Food stamps help struggling families
A striking one in ten Americans currently use food stamps -- well over 31 million -- but many who are eligible aren't getting help.
Even before the current economic meltdown, stagnating wages and increasing food prices made hunger a problem for more and more Americans. Now rising unemployment threatens to push the numbers even higher. The food stamp program could be an effective tool to fight hunger, but it needs reform.
On "The Takeaway," Ellen Vollinger, from the Food Research and Action Center explains what should be done to make the program stronger: "The structure of the food stamp program is sound, that's the good news. The bad news is how weak the economy is, and how low benefit levels are. The food stamps that people get will help them, but they'll only help them through part of the month because they're set at too low a benefit level amount. And we've been asking Congress, particularly given the weakness in the economy, to help jump-start the economy and help those struggling families by including a benefit increase in food stamps, which by the way are now called supplemental nutrition assistance programs."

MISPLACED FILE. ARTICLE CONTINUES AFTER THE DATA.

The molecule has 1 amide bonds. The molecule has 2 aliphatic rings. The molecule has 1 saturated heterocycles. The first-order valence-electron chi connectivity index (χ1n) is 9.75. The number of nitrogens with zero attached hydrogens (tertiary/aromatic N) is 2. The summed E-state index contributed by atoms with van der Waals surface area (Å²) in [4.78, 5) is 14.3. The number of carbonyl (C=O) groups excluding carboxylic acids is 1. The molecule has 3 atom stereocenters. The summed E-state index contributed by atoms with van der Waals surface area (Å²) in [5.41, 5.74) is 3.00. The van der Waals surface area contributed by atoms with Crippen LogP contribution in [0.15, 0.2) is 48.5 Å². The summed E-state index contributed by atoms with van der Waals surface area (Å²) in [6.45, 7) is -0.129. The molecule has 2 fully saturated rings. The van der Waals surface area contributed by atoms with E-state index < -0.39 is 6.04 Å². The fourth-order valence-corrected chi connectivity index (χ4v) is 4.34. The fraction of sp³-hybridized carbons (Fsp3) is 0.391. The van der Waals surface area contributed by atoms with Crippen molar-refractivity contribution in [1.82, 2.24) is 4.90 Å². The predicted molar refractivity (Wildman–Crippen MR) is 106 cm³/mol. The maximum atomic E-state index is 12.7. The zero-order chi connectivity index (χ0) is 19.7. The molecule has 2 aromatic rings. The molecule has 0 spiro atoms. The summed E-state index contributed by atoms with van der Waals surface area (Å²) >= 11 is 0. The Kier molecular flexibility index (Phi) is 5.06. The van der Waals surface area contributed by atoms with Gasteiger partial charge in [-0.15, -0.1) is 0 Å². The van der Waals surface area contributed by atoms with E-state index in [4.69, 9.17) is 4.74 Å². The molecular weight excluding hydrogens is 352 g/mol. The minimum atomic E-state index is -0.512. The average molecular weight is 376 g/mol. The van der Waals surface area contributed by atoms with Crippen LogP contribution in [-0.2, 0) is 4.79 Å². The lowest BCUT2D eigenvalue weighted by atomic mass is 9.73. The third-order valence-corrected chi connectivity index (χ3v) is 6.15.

According to Vollinger, struggling families should try to find out whether they qualify for food stamps: "The income levels are set nationally. If you are a household of three, your net income for food stamps would probably be about $18,000. That means you could have a higher growth income, but once they look at your expenses -- if you have high shelter costs, high rent expenses, high utilities, high childcare costs -- they're going to take those into account, and that could help you qualify.
"In addition, some states have taken options under the federal program, to actually make it easier -- especially for working families -- to get those benefits. That's true in New York State, that's recently true in Ohio, Pennsylvania; so families really if they're feeling that they're having a struggle making ends meet, they may want to check out either through the helpline that the USDA has nationally -- 1.800.221.5689 -- or they can go on our website, www.frac.org, and they can actually get linked to a tool which will help them pre-screen and determine whether or not their circumstances are such that they could qualify."
"The Takeaway" is PRI's new national morning news program, delivering the news and analysis you need to catch up, start your day, and prepare for what’s ahead. The show is a co-production of WNYC and PRI, in editorial collaboration with the BBC, The New York Times Radio, and WGBH.
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